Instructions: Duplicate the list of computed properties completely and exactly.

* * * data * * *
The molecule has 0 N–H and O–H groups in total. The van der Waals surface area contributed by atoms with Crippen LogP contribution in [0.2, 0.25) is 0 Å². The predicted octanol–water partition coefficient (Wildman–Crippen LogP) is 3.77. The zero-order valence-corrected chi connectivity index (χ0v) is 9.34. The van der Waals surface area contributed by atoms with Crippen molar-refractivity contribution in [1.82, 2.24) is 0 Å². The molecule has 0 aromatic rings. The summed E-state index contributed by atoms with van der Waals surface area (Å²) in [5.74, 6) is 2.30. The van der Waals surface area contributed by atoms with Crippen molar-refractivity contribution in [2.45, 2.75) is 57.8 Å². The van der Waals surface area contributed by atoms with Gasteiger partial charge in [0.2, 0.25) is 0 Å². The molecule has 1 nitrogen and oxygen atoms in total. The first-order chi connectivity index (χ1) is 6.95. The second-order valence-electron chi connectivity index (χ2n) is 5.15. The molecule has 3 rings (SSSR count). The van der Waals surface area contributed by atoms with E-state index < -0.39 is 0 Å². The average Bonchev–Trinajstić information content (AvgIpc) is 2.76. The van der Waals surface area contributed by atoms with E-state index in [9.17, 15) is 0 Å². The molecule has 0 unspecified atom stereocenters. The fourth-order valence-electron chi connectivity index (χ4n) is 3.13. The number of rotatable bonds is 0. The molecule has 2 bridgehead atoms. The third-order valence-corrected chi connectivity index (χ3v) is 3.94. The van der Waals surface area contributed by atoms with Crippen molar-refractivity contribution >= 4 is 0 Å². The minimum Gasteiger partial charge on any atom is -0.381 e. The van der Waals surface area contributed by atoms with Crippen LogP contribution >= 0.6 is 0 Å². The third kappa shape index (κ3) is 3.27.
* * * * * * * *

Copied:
The molecule has 0 N–H and O–H groups in total. The van der Waals surface area contributed by atoms with Crippen LogP contribution in [0.2, 0.25) is 0 Å². The predicted octanol–water partition coefficient (Wildman–Crippen LogP) is 3.77. The zero-order valence-corrected chi connectivity index (χ0v) is 9.34. The van der Waals surface area contributed by atoms with Crippen molar-refractivity contribution in [1.82, 2.24) is 0 Å². The molecule has 0 aromatic rings. The summed E-state index contributed by atoms with van der Waals surface area (Å²) in [5.74, 6) is 2.30. The van der Waals surface area contributed by atoms with Crippen molar-refractivity contribution in [2.45, 2.75) is 57.8 Å². The van der Waals surface area contributed by atoms with Gasteiger partial charge in [0.2, 0.25) is 0 Å². The molecule has 1 nitrogen and oxygen atoms in total. The first-order chi connectivity index (χ1) is 6.95. The second-order valence-electron chi connectivity index (χ2n) is 5.15. The molecule has 3 rings (SSSR count). The van der Waals surface area contributed by atoms with E-state index < -0.39 is 0 Å². The average Bonchev–Trinajstić information content (AvgIpc) is 2.76. The van der Waals surface area contributed by atoms with E-state index in [9.17, 15) is 0 Å². The molecule has 0 unspecified atom stereocenters. The fourth-order valence-electron chi connectivity index (χ4n) is 3.13. The number of rotatable bonds is 0. The molecule has 2 bridgehead atoms. The third-order valence-corrected chi connectivity index (χ3v) is 3.94. The van der Waals surface area contributed by atoms with Crippen molar-refractivity contribution >= 4 is 0 Å². The minimum Gasteiger partial charge on any atom is -0.381 e. The van der Waals surface area contributed by atoms with Crippen LogP contribution >= 0.6 is 0 Å². The third kappa shape index (κ3) is 3.27.